An assessment of anti-corruption communications to University of Zambia Students
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The objective of this study was to assess the anti-corruption communications to the University of Zambia (UNZA) main campus full-time undergraduate students. The specific objectives included: To assess the nature of collaboration between the University of Zambia and the Anti-Corruption Commission (ACC) on programs aimed at sensitizing students on corruption issues, to establish what type of communications on corruption are disseminated to the students, to establish what channels of communications are used to inform students on corruption on campus, to establish the sources of information on corruption to the students and to determine the students’ perceptions towards communications on corruption on campus. The study was of descriptive design and used both qualitative and quantitative methods in gathering the data. 100 self-administered questionnaires were distributed using convenience sampling method to full time under graduate students at the University of Zambia for quantitative data. The researcher further conducted 3 in-depth Interviews with a Community Education Senior Officer from the Anti-Corruption Commission, a Lecturer of Philosophy and applied Ethics from the University of Zambia and the Dean of Students from the University of Zambia Main Campus. The researcher used the thematic analysis on qualitative data, and used SPSS and excel software for descriptive statistics and generation of frequencies and distribution. The study established that there was uncertainty as to how much information students at UNZA had with regards to corruption. It was also discovered that communication on corruption at the University of Zambia was not adequate. This was due to the fact that students received information mostly through the media, friends and relatives more than they received from the University of Zambia (UNZA) and Anti-corruption Commission (ACC). There was also no visible collaboration between the University of Zambia and Anti –Corruption Commission. It was further discovered that the channels of communications that were used to inform students on corruption on campus included; television programs, radio programs, newspaper articles, posters, internet, and social media. Based on the findings, the study recommends among other that, the student union/ association should also highlight issues of corruption in their activities in campus and sensitize their fellow students through activities such as drama performances, sensitization talks and posters among others.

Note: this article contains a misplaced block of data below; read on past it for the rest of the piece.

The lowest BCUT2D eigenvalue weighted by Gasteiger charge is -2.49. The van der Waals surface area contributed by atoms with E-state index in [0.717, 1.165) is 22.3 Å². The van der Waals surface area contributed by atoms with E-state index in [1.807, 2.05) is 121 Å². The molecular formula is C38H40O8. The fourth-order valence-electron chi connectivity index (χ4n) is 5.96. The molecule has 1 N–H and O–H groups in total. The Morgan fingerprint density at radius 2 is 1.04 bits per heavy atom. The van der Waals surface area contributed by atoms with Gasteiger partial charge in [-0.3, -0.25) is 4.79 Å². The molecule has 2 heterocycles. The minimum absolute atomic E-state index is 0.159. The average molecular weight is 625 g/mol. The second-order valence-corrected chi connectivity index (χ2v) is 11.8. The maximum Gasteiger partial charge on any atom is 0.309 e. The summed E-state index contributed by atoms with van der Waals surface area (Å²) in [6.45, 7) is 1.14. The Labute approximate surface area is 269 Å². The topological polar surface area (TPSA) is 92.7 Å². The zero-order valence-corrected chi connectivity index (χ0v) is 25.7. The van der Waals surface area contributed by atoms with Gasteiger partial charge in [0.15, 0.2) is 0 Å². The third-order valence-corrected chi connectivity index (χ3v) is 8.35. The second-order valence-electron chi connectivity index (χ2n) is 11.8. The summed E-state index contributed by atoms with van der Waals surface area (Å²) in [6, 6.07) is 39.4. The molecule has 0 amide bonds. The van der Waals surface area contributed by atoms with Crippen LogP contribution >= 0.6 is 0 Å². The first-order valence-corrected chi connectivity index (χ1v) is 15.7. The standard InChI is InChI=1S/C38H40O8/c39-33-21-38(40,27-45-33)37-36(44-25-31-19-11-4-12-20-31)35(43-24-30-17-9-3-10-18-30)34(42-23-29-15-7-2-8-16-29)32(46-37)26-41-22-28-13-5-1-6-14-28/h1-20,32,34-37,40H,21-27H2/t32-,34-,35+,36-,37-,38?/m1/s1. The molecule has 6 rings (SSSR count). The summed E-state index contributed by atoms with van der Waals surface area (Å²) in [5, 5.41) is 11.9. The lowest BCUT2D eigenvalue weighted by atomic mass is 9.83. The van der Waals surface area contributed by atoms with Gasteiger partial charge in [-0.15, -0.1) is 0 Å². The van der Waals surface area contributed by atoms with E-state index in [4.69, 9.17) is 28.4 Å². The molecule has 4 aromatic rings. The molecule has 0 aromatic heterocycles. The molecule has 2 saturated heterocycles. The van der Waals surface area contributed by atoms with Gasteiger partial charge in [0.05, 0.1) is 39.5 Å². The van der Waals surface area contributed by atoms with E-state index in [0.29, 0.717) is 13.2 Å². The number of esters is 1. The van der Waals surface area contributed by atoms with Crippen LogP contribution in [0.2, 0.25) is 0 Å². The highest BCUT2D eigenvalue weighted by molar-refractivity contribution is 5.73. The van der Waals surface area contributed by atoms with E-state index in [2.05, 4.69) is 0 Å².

University of Zambia
Master of Arts in Communication for Development